The succession of rounded bay windows marching along the length of the Commonwealth Avenue façade has no direct reference in the Second Empire style. These bays may have been inspired by the nearby 1908 Somerset Office Building at 390 Commonwealth Avenue. While a fine example of the early 20th-century French Revival, it is not Second Empire. Comparing this century-old building with the Hotel Commonwealth, the earlier building has a depth, authenticity and substance that the new hotel lacks. The Somerset building’s ornamentation has the impression of being carved out of the building’s mass, while the Hotel Commonwealth looks like a steel structure with a thin skin of cast-stone panels and face brick.
Common characteristics of the neo-baroque French Second Empire style include a double-pitched mansard roof with dormers that clearly define the attic as occupied space, paired engaged columns framing important entrance openings, deep and sculptural surrounds framing entrances, windows and doors with architectonic ornamentation such as quoins and bull’s eye windows. All serve to make the structure appear substantial, imposing, and grand. The facade is usually organized with projecting horizontal entablature and stringcourses at each floor level with real or implied columns supporting the entablatures. Windows are generally large, either flat-topped or rounded (demonstrating an Italianate influence), and framed individually with aedicules or richly sculptured surrounds. The uppermost mansard roof cornice is the deepest of the entablatures and may have large brackets that indicate Victorian motifs.
None of these features exist (even in abstracted forms) in the new hotel’s design. If the intent was to design the structure as French Second Empire, there are numerous examples throughout the Back Bay that could have informed the architect’s facades. Even without singular stylistic reference, but as an attempt to traditionalize a contemporary building by applying random Classical parts, the hotel would have more visual interest if the architects created the illusion of depth and substance within the facades. Further development and enrichment of the cast panels, windows, rusticated base, and other architectonic ornamentation is needed to give the hotel historic validity. The hotel’s mansard roof could have been more convincing if the detailing, proportions and design of authentic Second Empire mansards and their elegantly enclosed dormers were actually studied. It is far too simplified, resembling the roof of a Las Vegas version of a French building.
The building and its neighborhood would have been better served if a rigorous academic approach to period authenticity had been utilized in its design or if the building had been designed as a modern edifice. If budget constraints necessitated a relatively clean and ordered facade with a minimum of decorative ornament, then the Back Bay’s predominant classical residential style, French Academic, would have been an appropriate alternative.
Compromise between Modernism and Classicism is a tricky path for contemporary architects. The results are often unstudied compromises, an architecture lacking real meaning or authenticity. Attempts to “traditionalize” a contemporary building by applying recognizable Classical motifs without a thorough understanding of Classical architecture result in a building which is neither modern nor Classical, but something worse — kitsch.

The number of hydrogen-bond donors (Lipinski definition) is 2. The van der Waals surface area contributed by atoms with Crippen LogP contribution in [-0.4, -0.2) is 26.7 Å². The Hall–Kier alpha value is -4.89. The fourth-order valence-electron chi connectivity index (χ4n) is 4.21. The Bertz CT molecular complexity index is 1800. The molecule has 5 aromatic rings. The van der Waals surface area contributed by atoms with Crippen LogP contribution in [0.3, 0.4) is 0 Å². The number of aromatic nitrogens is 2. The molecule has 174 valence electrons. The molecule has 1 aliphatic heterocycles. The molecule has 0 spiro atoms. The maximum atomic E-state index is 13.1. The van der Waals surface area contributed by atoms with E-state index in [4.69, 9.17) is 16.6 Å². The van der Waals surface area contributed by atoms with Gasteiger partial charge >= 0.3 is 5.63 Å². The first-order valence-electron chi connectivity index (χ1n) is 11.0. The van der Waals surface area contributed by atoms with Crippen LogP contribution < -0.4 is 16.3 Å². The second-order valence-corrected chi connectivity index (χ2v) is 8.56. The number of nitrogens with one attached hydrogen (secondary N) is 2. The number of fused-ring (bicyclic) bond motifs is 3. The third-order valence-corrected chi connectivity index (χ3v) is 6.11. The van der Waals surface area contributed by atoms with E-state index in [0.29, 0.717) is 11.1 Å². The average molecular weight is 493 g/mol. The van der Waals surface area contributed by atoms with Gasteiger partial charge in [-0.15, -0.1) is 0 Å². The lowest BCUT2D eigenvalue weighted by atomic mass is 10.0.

Kenmore Square has seen some benefits from the project. The Hotel Commonwealth is highly rated, as are its two gourmet restaurants featuring seafood and French cuisine. The hotel’s sidewalk restaurant and retail shops enliven the square with their activities. But the retail shops have gentrified into boutiques that do not cater to the local student population.
And the building’s unstudied Classicism falls far short of what could have been. Ahearn|Schopfer & Associates missed an opportunity to design a true landmark. A more pleasing building could have added to the fabric of the Back Bay and could have encouraged more high quality, classically inspired new buildings in Boston and elsewhere.
An earlier, unabridged version of this article appeared in the February 2007 issue of “Traditional Building”: http://www.srkarchitect.com/Page_Image/Docs/TB_2007.pdf
By Sheldon Richard Kostelecky
I believed the 180,000 square-foot Hotel Commonwealth completed in 2004 was a lost opportunity to create a classically-inspired building in the heart of the architecturally rich historic district of the Back Bay in Boston’s Kenmore Square. I designed a more historically appropriate counter-proposal of this mixed-use grand hotel, which utilized the Back Bay’s predominant character of mid- to late-19th century French Academic and Napoleon III Second Empire styles.
The existing hotel’s program included 150 luxury hotel rooms, seven meeting rooms, 13 boutique retail shops fronting Commonwealth Avenue, two restaurants, and an entrance to the local subway station (the Kenmore T stop).
In addition to incorporating period-appropriate details, materials such as French limestone trim, hand-molded red brick and blue slate roofing with copper flashing were utilized to develop a more authentic and historically contextual building.